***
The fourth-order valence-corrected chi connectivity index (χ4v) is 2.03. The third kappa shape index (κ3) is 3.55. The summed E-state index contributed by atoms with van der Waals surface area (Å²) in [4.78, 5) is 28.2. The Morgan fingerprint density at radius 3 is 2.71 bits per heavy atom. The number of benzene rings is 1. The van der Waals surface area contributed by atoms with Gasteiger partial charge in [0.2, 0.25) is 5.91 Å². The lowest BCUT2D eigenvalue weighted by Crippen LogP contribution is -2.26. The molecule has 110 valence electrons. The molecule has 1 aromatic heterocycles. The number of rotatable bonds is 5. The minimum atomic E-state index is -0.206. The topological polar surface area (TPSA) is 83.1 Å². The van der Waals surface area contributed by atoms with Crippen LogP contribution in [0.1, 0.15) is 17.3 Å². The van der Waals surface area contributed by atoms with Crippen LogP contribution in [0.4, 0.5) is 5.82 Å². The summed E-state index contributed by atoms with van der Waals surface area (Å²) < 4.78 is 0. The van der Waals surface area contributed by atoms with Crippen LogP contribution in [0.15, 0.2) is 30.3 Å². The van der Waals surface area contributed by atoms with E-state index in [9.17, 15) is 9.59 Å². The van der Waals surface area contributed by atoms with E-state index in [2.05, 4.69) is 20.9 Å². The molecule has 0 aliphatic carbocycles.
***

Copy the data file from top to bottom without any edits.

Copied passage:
The fourth-order valence-corrected chi connectivity index (χ4v) is 2.03. The third kappa shape index (κ3) is 3.55. The summed E-state index contributed by atoms with van der Waals surface area (Å²) in [4.78, 5) is 28.2. The Morgan fingerprint density at radius 3 is 2.71 bits per heavy atom. The number of benzene rings is 1. The van der Waals surface area contributed by atoms with Gasteiger partial charge in [0.2, 0.25) is 5.91 Å². The lowest BCUT2D eigenvalue weighted by Crippen LogP contribution is -2.26. The molecule has 110 valence electrons. The molecule has 1 aromatic heterocycles. The number of rotatable bonds is 5. The minimum atomic E-state index is -0.206. The topological polar surface area (TPSA) is 83.1 Å². The van der Waals surface area contributed by atoms with Crippen LogP contribution in [0.1, 0.15) is 17.3 Å². The van der Waals surface area contributed by atoms with Crippen LogP contribution in [0.4, 0.5) is 5.82 Å². The summed E-state index contributed by atoms with van der Waals surface area (Å²) < 4.78 is 0. The van der Waals surface area contributed by atoms with Crippen LogP contribution in [0.15, 0.2) is 30.3 Å². The van der Waals surface area contributed by atoms with E-state index in [9.17, 15) is 9.59 Å². The van der Waals surface area contributed by atoms with E-state index in [2.05, 4.69) is 20.9 Å². The molecule has 0 aliphatic carbocycles.